Free sandbag stations on Palo Alto Ave. and Chaucer St., a resource offered to community members after the storm. (Photo by Jocelyn Urbina)
Free sandbag stations on Palo Alto Ave. and Chaucer St., a resource offered to community members after the storm.

Photo by Jocelyn Urbina

EPA weathers severe storms but drought isn’t over yet

February 15, 2023

They called it an “atmospheric river” and “a winter cyclone.” Rain poured endlessly in January across California, causing $1 billion of damage and at least 22 deaths. In the aftermath, President Biden visited Santa Cruz and Santa Clara counties and declared a state of emergency.

Walgreens parking lot and sidewalk in San Carlos flooded with inches of rain on December 31. (Photo by Michelle Tiburcio)

The rain caused erosion and damaged houses and local businesses. Many cities across the Bay Area were impacted, including East Palo Alto, where the San Francisquito Creek overflowed.

“I remember having to take a different path coming to school because the usual bridge I would go through broke down, causing so much traffic,” senior Jocelyn Guzman said.  “I asked myself how this could happen in just a few days. I was completely shocked to see the disasters that were caused.”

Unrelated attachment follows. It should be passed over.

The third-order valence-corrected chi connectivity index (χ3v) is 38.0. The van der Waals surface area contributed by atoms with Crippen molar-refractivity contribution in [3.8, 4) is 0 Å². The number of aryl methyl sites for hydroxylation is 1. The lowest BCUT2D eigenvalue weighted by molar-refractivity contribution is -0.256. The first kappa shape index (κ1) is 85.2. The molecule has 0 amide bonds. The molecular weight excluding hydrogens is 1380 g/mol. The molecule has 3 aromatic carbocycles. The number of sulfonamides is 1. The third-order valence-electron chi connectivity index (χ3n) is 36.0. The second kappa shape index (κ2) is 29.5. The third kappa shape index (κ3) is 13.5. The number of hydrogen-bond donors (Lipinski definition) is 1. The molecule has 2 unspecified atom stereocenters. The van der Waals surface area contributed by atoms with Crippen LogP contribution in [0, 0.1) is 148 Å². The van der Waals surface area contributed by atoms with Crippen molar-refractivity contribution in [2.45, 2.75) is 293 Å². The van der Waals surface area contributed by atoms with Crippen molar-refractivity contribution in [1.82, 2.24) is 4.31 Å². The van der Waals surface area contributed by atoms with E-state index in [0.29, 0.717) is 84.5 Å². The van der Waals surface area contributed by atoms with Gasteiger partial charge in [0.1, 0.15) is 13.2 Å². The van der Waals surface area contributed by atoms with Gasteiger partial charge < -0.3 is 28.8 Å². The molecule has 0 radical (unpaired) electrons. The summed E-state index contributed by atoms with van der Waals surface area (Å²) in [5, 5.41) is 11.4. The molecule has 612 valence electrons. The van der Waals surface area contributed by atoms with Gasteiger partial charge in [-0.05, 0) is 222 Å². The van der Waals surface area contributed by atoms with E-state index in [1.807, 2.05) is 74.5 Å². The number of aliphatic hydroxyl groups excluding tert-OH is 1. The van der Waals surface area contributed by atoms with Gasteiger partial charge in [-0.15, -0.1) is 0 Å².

East Palo Alto City maintenance worker Jaime Martinez said that he and his coworkers made sure all storm lids were clear from debris to prevent street flooding, filled sandbags for residents to use, posted signs about available resources and responded on a dedicated hotline from people needing help. For example, one call came from a woman on Pulgas and Green St where water was flooding into her home. The team brought her sandbags to provide immediate protection.

“My first thought was, this is it, we’re going at it now,” Jaime Martinez said. “We didn’t know what level it would get to until then.”

While the rains caused damage, they also helped ease California’s long drought. The rain and snow has helped build the snowpack in the Sierra Nevada mountains, which is the source of nearly one-third of the water used in California. The snowpack hit its highest level in 30 years.

Free sandbags, provided by the city to help community members during the storm. (Photo by Jocelyn Urbina)

As a result, the state announced that it will increase the amount of water it will release to cities and farms this summer. But that still doesn’t mean the drought has ended — the cities and farms will receive 30% of what they requested, rather than just 5%, which is still not all they need.

“In fact, I’m a bit worried that people are going to think that ‘Oh there’s lots of water now so I can water my lawn, wash my car,’” said Physics teacher Craig Young. “In fact we are still in a drought, and there’s still parts of the state that don’t have enough water.”

The Eastside Panther • Copyright 2024 • FLEX WordPress Theme by SNOLog in